More Need for Rural Reforms

China is initiating a new round of rural reforms aimed at lightening farmers' burdens and increasing their income.

This is regarded as a major move following the land reforms of the 1950s, which abolished the centuries-old feudalist land ownership system, and the introduction of the household-based contract responsibility system linking payment to output in the 1980s.

In his report on the Outline of the 10th Five-Year Plan for National Economic and Social Development (2001-05) to the current session of the National People's Congress, Premier Zhu Rongji stressed the foundation role of agriculture in the economy and the importance of increasing farmers' income, saying that these are the primary tasks of economic work for the next five years.

His report was applauded by economists and farmer NPC deputies attending the annual session.

The level of farmers' income has a direct bearing on rural development and stability, said Cai Lifeng, mayor of the major grain producing city of Yiyang in Hunan Province. The new round of rural reform means a major realignment of different interests in the countryside, and it will find an answer to the fundamental problem concerning the long-term stable development of the rural areas, he noted.

In China, with a rural population of 900 million, the issues of farmers, agriculture and the rural economy have always been the top priorities of the government's work. The previous two rounds of rural reform all brought about profound changes in rural areas, enabling the country with only 7 per cent of the world's arable land to feed 22 per cent of the world's population.

Together with the rapid economic growth, problems in agricultural development and the rural economy have become more and more outstanding just as Chen Jiyuan, an economist, predicted. Farmers' income has been dropping for years in a row; the urban-rural income gap is steadily widening; the rural market, with its millions of consumers, has remained dormant, making it impossible to realize the potential of this, the biggest market in the world.

Some places have imposed on farmers the expenses of public utilities and welfare undertakings that should have come from local finances. The heavy burden has put farmers into sharp conflict with local officials, threatening to destabilize the rural social order.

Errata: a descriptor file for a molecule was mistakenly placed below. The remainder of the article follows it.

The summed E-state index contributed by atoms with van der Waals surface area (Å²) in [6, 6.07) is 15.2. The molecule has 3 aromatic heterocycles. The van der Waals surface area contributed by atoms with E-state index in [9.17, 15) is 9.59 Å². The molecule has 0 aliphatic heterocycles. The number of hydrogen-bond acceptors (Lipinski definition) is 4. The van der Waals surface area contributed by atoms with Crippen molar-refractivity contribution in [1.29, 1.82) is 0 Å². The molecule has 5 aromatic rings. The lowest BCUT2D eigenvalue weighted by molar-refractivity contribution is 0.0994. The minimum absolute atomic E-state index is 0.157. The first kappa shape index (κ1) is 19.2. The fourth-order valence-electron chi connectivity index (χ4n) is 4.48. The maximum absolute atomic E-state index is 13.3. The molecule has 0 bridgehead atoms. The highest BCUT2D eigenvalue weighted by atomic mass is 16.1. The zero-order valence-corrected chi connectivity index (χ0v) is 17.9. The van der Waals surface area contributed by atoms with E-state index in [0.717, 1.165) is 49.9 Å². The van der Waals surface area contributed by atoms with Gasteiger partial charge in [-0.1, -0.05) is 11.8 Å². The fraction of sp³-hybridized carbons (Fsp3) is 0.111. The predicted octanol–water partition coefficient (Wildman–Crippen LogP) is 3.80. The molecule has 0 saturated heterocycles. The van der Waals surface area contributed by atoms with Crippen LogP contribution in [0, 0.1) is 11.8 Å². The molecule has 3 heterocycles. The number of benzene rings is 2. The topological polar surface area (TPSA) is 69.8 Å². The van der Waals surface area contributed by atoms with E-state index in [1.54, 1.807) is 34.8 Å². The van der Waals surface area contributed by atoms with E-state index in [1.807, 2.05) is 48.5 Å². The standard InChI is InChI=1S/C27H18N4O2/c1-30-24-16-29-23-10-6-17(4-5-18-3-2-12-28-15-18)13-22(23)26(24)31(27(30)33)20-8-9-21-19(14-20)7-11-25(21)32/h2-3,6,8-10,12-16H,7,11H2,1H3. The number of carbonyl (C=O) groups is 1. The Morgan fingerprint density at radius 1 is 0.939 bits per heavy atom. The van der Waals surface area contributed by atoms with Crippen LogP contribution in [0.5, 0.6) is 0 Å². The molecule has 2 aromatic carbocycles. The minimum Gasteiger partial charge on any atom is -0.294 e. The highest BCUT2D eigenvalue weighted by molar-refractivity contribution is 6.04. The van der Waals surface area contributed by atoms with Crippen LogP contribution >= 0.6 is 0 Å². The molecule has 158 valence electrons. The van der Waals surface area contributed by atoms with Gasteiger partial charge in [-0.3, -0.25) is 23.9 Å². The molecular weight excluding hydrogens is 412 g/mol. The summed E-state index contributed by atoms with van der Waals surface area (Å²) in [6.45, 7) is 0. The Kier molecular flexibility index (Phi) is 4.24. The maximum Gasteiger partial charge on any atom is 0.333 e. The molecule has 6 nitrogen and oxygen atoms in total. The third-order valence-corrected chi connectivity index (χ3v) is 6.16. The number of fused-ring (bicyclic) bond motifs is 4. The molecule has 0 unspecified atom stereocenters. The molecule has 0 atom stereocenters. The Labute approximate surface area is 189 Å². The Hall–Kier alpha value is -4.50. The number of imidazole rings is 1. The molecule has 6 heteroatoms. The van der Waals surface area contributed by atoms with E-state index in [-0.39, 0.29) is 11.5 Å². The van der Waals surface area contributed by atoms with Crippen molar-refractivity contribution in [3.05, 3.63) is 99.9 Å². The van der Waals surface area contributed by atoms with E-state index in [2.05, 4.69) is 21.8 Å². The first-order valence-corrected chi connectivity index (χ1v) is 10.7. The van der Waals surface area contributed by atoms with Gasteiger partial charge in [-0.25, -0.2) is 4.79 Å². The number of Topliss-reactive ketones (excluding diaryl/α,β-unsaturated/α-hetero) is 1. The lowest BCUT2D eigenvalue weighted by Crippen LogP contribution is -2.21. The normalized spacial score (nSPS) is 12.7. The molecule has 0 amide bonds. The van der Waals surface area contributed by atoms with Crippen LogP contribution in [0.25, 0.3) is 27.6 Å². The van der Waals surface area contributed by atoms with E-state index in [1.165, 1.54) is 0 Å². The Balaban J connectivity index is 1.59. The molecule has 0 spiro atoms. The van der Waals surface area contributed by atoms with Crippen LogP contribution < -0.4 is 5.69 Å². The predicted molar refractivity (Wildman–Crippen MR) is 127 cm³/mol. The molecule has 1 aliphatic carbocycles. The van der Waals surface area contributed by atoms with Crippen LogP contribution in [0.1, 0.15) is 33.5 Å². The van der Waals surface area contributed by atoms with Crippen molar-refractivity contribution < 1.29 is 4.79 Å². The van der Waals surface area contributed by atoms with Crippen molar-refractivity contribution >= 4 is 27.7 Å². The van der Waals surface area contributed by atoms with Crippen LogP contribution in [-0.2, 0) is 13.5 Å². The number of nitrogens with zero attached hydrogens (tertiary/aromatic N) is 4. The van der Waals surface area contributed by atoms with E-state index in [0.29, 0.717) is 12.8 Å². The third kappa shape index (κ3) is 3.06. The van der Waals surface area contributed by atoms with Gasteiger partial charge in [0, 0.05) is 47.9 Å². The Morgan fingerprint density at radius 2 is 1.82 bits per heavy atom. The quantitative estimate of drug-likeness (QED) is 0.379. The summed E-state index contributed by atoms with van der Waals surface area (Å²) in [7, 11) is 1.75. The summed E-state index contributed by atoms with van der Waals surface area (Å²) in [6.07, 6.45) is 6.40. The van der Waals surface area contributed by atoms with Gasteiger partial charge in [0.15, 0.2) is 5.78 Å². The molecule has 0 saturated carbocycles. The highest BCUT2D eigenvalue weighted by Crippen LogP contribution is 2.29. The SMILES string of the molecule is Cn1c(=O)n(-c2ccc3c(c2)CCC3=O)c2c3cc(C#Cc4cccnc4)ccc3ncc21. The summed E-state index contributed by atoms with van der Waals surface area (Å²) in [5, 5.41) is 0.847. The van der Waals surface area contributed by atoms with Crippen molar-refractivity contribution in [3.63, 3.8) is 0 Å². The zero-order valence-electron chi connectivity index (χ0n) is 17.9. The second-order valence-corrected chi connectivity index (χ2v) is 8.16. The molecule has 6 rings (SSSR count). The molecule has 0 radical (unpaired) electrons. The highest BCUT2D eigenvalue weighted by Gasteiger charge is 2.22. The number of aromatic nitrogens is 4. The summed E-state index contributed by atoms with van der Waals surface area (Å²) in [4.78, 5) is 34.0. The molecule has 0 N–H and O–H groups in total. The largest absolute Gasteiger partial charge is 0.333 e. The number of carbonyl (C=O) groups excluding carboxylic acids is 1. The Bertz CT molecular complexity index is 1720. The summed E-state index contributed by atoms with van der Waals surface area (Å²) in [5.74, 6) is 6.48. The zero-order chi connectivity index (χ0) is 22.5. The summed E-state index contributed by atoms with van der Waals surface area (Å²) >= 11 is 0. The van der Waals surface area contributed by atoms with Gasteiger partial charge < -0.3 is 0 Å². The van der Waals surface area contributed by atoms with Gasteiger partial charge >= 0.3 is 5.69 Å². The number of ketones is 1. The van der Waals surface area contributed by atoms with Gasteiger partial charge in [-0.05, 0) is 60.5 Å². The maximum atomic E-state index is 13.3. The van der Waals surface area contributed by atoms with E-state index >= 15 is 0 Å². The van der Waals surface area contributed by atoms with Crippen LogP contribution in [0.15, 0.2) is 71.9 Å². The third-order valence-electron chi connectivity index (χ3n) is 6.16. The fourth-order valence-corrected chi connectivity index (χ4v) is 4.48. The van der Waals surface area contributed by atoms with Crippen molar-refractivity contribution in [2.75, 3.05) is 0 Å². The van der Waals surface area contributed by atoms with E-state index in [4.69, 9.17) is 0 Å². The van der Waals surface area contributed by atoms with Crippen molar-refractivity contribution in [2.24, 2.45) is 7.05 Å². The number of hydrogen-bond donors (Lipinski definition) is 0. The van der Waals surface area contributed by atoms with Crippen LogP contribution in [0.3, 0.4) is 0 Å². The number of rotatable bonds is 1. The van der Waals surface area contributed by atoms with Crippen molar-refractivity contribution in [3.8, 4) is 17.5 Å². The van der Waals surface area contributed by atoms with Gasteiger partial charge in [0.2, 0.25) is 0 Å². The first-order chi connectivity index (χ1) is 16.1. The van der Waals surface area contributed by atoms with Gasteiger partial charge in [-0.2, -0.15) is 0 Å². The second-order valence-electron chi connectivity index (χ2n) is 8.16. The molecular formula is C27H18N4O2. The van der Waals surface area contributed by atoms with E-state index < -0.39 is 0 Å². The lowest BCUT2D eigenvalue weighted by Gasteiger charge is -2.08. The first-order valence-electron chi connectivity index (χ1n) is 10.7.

According to official statistics, the annual income of farmers in 1996 increased by 9 percent over the preceding year. But the increase had dropped to 4.3 percent by 1998 and further down to 2 percent by 2000, far lower than the 6.8 percent per capita annual income increase in urban areas. Even in the economically developed coastal Jiangsu Province, 60 percent of the farmers complained about their big drops in income in 2000.

Lu Xueyi, a rural economic expert from the Chinese Academy of Social Sciences, said the waning initiative of farmers in grain production because of declining income has sounded the alarm again on China's grain security. The big drop in grain production in 2000 is an ominous signal, he noted.

The Ninth-Five Year Plan of the Chinese Government admitted that China's population is increasing steadily, but the amount of arable land is decreasing. Water is in short supply and most areas have to make a living at the mercy of nature.

Therefore, great attention should be directed in the new millennium to further securing the food supply for a fifth of the world's population and enable the rural population, which accounts for 80 per cent of the total national population, to become the main power to pushing domestic demand.

The new round of rural reforms is strategic in nature. It involves the introduction of a new grain distribution system featuring State purchase of grain at protective prices and good prices for good quality products, the change in rural financial services, market-oriented production and the change in the taxation and fee collection system.

The reform of the taxation and fee collection system involves the scrapping of all fee collection items by townships and villages and the raising of agricultural tax rates due to be levied by governments at the next level up, thus denying townships and villages the opportunity to collect fees directly from farmers.

Stabilizing rural areas requires institutional reforms, including standardizing government behavior and shifting government functions, said Chen Jiyuan.

His views were shared by many other NPC deputies, who said county and township governmental organs are too bloated, breeding formalism and bureaucracy that have eroded the confidence of the people in the government.

Wang Taihua, Party secretary of Anhui Province and an NPC deputy, said the township finance in Anhui is so overloaded that each township has to support about 300 government workers.

It has been disclosed that the country will cut the number of staff members of governmental organs at county and township levels by 20 per cent, while at the same time central and provincial finance will provide townships and villages with subsidies to make up for their normal shortfalls.

(Xinhua 03/10/2001)

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